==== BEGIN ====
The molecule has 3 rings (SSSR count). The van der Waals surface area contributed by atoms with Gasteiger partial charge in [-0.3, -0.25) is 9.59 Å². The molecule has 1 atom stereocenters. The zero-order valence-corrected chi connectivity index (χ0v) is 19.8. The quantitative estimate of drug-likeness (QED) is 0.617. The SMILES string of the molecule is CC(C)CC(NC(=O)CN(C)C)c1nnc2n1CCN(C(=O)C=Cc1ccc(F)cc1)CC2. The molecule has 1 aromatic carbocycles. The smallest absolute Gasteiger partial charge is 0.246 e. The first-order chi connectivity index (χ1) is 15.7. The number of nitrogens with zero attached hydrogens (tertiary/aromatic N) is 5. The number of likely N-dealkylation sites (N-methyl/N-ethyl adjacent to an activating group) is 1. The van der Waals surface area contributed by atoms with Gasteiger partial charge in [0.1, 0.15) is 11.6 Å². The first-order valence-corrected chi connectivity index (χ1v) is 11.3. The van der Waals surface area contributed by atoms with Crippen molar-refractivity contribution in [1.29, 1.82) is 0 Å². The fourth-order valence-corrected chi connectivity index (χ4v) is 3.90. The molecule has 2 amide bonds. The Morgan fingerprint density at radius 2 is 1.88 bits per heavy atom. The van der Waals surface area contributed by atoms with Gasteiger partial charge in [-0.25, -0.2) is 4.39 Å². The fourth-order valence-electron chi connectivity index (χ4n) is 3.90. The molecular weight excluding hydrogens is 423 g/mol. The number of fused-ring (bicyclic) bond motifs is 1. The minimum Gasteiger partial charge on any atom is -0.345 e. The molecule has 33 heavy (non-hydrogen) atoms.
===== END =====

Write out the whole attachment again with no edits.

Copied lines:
The molecule has 3 rings (SSSR count). The van der Waals surface area contributed by atoms with Gasteiger partial charge in [-0.3, -0.25) is 9.59 Å². The molecule has 1 atom stereocenters. The zero-order valence-corrected chi connectivity index (χ0v) is 19.8. The quantitative estimate of drug-likeness (QED) is 0.617. The SMILES string of the molecule is CC(C)CC(NC(=O)CN(C)C)c1nnc2n1CCN(C(=O)C=Cc1ccc(F)cc1)CC2. The molecule has 1 aromatic carbocycles. The smallest absolute Gasteiger partial charge is 0.246 e. The first-order chi connectivity index (χ1) is 15.7. The number of nitrogens with zero attached hydrogens (tertiary/aromatic N) is 5. The number of likely N-dealkylation sites (N-methyl/N-ethyl adjacent to an activating group) is 1. The van der Waals surface area contributed by atoms with Gasteiger partial charge in [0.1, 0.15) is 11.6 Å². The first-order valence-corrected chi connectivity index (χ1v) is 11.3. The van der Waals surface area contributed by atoms with Crippen molar-refractivity contribution in [1.29, 1.82) is 0 Å². The fourth-order valence-corrected chi connectivity index (χ4v) is 3.90. The molecule has 2 amide bonds. The Morgan fingerprint density at radius 2 is 1.88 bits per heavy atom. The van der Waals surface area contributed by atoms with Gasteiger partial charge in [-0.25, -0.2) is 4.39 Å². The fourth-order valence-electron chi connectivity index (χ4n) is 3.90. The molecular weight excluding hydrogens is 423 g/mol. The number of fused-ring (bicyclic) bond motifs is 1. The minimum Gasteiger partial charge on any atom is -0.345 e. The molecule has 33 heavy (non-hydrogen) atoms.